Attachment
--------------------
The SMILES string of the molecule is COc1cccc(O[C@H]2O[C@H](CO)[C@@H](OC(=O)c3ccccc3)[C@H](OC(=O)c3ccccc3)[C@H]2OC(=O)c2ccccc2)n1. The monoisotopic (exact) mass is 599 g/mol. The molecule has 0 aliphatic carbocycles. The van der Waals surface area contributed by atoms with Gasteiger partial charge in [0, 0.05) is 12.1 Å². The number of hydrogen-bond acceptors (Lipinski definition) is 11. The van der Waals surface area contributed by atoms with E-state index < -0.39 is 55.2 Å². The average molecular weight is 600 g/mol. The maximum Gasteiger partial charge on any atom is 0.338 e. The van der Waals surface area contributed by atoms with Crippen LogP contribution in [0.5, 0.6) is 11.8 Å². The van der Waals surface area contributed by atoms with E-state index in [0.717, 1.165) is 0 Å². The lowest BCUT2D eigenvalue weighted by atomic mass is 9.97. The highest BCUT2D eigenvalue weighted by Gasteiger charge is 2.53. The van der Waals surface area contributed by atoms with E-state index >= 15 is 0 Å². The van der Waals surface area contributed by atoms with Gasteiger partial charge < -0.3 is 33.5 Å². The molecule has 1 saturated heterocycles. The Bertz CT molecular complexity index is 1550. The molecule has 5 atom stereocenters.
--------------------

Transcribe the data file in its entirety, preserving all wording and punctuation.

The SMILES string of the molecule is COc1cccc(O[C@H]2O[C@H](CO)[C@@H](OC(=O)c3ccccc3)[C@H](OC(=O)c3ccccc3)[C@H]2OC(=O)c2ccccc2)n1. The monoisotopic (exact) mass is 599 g/mol. The molecule has 0 aliphatic carbocycles. The van der Waals surface area contributed by atoms with Gasteiger partial charge in [0, 0.05) is 12.1 Å². The number of hydrogen-bond acceptors (Lipinski definition) is 11. The van der Waals surface area contributed by atoms with E-state index < -0.39 is 55.2 Å². The average molecular weight is 600 g/mol. The maximum Gasteiger partial charge on any atom is 0.338 e. The van der Waals surface area contributed by atoms with Crippen LogP contribution in [0.5, 0.6) is 11.8 Å². The van der Waals surface area contributed by atoms with E-state index in [0.717, 1.165) is 0 Å². The lowest BCUT2D eigenvalue weighted by atomic mass is 9.97. The highest BCUT2D eigenvalue weighted by Gasteiger charge is 2.53. The van der Waals surface area contributed by atoms with E-state index >= 15 is 0 Å². The van der Waals surface area contributed by atoms with Gasteiger partial charge < -0.3 is 33.5 Å². The molecule has 1 saturated heterocycles. The Bertz CT molecular complexity index is 1550. The molecule has 5 atom stereocenters.